Poetry for New Year

I rarely make New Year’s Resolutions, because the minute I tell myself I must do something, I immediately rebel and insist I want. However, I made a New Year’s suggestion to myself to read more poetry.

I do enjoy poetry when I read it, and I did study it at university, but I don’t often sit down to read it.

I always feel you have to be especially clever to read poetry, perhaps, that it was for people who were smarter than me. And some poetry – especially modern poetry – assumes a reader familiar with all kinds of tropes and forms and ideas that I have never learned about.

But good poetry, I’ve found, like Edward Thomas’ Adlestrop isn’t like that. It’s feeling put into words. It flows from the heart.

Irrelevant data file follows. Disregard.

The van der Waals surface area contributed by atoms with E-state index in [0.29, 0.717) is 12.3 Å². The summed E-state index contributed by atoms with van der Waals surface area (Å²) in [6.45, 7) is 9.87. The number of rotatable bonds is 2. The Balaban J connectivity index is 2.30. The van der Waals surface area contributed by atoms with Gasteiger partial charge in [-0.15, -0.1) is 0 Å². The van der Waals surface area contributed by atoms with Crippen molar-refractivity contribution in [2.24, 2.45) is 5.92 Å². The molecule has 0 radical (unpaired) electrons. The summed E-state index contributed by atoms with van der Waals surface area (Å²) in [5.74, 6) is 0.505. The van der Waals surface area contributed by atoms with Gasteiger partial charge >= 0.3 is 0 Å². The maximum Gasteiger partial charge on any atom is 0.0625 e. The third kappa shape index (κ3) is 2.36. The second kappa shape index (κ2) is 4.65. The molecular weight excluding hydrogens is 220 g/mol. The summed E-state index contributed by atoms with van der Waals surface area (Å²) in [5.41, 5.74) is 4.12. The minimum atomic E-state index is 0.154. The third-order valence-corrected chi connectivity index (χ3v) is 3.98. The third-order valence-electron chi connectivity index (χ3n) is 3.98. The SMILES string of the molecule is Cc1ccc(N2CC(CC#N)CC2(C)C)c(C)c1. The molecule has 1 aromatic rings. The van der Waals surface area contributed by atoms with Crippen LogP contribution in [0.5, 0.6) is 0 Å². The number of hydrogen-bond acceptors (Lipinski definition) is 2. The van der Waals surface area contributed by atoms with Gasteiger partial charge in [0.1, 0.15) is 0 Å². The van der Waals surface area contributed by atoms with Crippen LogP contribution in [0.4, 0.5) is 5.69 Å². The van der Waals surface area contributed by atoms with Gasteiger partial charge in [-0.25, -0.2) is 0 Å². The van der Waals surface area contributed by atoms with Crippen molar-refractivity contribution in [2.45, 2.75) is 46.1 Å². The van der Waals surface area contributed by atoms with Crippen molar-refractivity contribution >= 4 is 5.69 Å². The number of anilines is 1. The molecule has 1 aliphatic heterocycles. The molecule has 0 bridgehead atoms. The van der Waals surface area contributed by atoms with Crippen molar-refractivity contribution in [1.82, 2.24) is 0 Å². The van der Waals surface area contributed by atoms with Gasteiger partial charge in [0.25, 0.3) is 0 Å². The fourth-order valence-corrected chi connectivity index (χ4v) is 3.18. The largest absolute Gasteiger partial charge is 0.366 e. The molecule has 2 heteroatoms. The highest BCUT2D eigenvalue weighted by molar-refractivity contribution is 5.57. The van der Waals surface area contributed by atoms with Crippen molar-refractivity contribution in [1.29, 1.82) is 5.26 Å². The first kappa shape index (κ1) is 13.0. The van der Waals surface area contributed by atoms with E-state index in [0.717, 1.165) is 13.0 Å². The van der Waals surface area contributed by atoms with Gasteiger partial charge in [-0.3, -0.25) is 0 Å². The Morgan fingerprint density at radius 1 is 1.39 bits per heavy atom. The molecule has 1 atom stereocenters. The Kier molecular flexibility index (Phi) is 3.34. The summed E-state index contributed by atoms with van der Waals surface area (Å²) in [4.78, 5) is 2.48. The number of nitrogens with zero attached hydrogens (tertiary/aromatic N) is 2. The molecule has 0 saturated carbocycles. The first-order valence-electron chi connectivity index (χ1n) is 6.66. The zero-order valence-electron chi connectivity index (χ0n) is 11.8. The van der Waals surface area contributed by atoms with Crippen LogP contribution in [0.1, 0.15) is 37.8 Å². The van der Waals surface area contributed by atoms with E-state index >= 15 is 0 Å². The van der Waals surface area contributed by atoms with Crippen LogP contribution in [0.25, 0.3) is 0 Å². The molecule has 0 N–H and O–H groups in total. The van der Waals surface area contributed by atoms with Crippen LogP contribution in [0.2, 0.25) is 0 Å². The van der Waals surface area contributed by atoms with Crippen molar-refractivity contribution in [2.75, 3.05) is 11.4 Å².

That’s not to say it’s not born of a great deal of skill and practice and work. It is. But good poetry, I think, doesn’t exclude anyone. Rather, it is inclusive, sharing an emotion or a moment with everyone. Hidden meanings can be uncovered by any reader, not just those with a certain type of education. The rhythm and pattern tempt and haunt you.

So, more poetry for me. But poetry that touches me, not puzzles me.

The House at Baker Street by Michelle Birkby

The Women Of Baker Street

Sent from my iPad

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